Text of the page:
Finally, Afghanistan is geographically significant in the strategic calculations of its neighboring states. It is a crossroads for legal and illegal trade from Central Asia, South Asia and the Middle East. It is also a buffer between these regions. Afghanistan's strategic value has enticed foreign powers to meddle in it for centuries.
Ethnic divisions run a close second among factors keeping Afghanistan divided.
Afghanistan is home to several major ethnic groups, the most prominent of which are the Pashtuns, who make up 38 percent of the population. The Pashtuns are divided into two main branches, the Durrani and the Ghilzai. Tajiks make up 25 percent of the Afghan population, while the Hazara comprise 19 percent. Uzbeks are the final major ethnic group in Afghanistan, at 6 percent, while the remaining 12 percent of the population is drawn from a host of tribal and ethnic groups including the Aimaks, Baloch and Turkmen.
Language and religion divide Afghans, as well. Nearly all Afghans are Muslim, though 84 percent are Sunni and 15 percent primarily the Hazara are Shi'ite. Language reflects the geographic and ethnic divisions of the country. Some 35 percent speak Pashtu, 50 percent speak Dari an Afghan variant of Persian and 11 percent speak Turkic languages, primarily Uzbek or Turkmen. Thirty minor languages are spoken in Afghanistan.

Distinct populations
Though there is some distribution across Afghanistan, the major ethnic groups are concentrated in geographically distinct regions of the country. The Pashtuns occupy the southern plains, from around Heart in the west through Kandahar to Kabul. Within that territory, the Ghilzai Pushtuns are concentrated in the eastern provinces, near Kabul and along the Pakistani border.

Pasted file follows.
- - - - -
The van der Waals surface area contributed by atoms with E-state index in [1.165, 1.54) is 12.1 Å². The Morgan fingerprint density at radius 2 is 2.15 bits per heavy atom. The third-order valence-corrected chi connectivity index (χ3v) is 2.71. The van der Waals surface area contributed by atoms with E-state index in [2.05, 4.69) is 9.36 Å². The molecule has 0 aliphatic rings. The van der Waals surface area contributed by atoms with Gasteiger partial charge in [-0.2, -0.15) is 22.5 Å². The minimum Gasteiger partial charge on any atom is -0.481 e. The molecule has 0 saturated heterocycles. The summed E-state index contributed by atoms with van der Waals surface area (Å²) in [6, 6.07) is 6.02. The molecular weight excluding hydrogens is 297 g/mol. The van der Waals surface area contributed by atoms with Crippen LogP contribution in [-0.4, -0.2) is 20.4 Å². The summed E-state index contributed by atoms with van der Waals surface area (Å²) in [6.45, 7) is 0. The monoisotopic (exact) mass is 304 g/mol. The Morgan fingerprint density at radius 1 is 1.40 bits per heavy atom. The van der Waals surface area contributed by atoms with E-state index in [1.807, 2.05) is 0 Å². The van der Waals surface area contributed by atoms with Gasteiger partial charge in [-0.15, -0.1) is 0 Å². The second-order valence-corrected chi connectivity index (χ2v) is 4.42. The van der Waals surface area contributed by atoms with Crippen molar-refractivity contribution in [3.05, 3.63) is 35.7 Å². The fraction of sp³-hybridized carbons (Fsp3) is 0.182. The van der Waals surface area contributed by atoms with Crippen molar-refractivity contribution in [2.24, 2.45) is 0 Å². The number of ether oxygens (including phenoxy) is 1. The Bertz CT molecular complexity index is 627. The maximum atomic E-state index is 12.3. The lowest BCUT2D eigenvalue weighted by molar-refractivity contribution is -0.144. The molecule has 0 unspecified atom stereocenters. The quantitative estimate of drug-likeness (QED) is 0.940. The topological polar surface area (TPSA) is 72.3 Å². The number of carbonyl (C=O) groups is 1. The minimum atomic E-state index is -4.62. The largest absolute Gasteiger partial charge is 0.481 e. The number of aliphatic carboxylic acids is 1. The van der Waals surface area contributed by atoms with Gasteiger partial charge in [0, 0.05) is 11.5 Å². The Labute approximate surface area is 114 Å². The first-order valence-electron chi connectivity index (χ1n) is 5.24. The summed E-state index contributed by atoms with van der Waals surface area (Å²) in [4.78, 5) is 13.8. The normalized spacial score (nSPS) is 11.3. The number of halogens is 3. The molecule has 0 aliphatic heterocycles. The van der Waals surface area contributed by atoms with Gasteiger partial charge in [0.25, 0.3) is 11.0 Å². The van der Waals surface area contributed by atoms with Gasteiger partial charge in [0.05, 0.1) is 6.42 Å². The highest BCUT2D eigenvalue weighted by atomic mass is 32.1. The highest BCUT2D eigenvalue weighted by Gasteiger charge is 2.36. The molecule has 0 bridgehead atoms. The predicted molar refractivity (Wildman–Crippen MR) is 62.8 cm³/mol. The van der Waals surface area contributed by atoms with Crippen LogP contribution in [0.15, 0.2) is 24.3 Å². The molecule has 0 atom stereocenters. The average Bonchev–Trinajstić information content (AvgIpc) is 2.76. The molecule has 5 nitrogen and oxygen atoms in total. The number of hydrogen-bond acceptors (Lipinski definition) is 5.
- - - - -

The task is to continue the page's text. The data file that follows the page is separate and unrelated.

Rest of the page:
The Tajiks are concentrated in the northeast, from Kabul to around Faizabad and into the Pamir Mountains, with smaller concentrations around Heart and scattered in the southwest. The Hazara live primarily in the Hindu Kush, centered around Bamiyan. The Uzbeks are concentrated in the north, around Mazar-e-Sharif, Baghlan and Kunduz, and the Turkmen occupy the strip along the border with Turkmenistan.
Afghanistan's politico-military factions also are formed around ethnic and geographic lines. Until his assassination in early September, Ahmed Shah Masood led the Tajik armies from his base in the Panjshir Valley. Gen. Rashid Dostum leads a predominantly Uzbek army. The Hizb-e-Wahadat army represents the Hazaras.
The Taliban members are, for the most part, Durrani Pashtun, though they have been reaching out recently to the Ghilzai Pashtun in hopes of precluding the rise of opposition in areas under their control. The News, a Pakistani daily, quoted Taliban minister Rahmatullah Wahidyar recently as saying the Taliban regime was ready to share power with tribal leaders in the eastern provinces of Khost, Paktia and Paktika.
Competition for control of Afghanistan among neighboring and colonial powers has been heated for centuries. Arabs, Persians, Mongols and Greeks invaded Afghanistan. The so-called "Great Game" pitted the United Kingdom against imperial Russia for control of Afghanistan's trade and transit routes.
The Soviet Union tried to secure Afghanistan as a base within reach of the Strait of Hormuz. And since shortly after the end of the Cold War, Pakistan has nurtured the Taliban as a proxy for control of access to Central Asia.

Outside powers at odds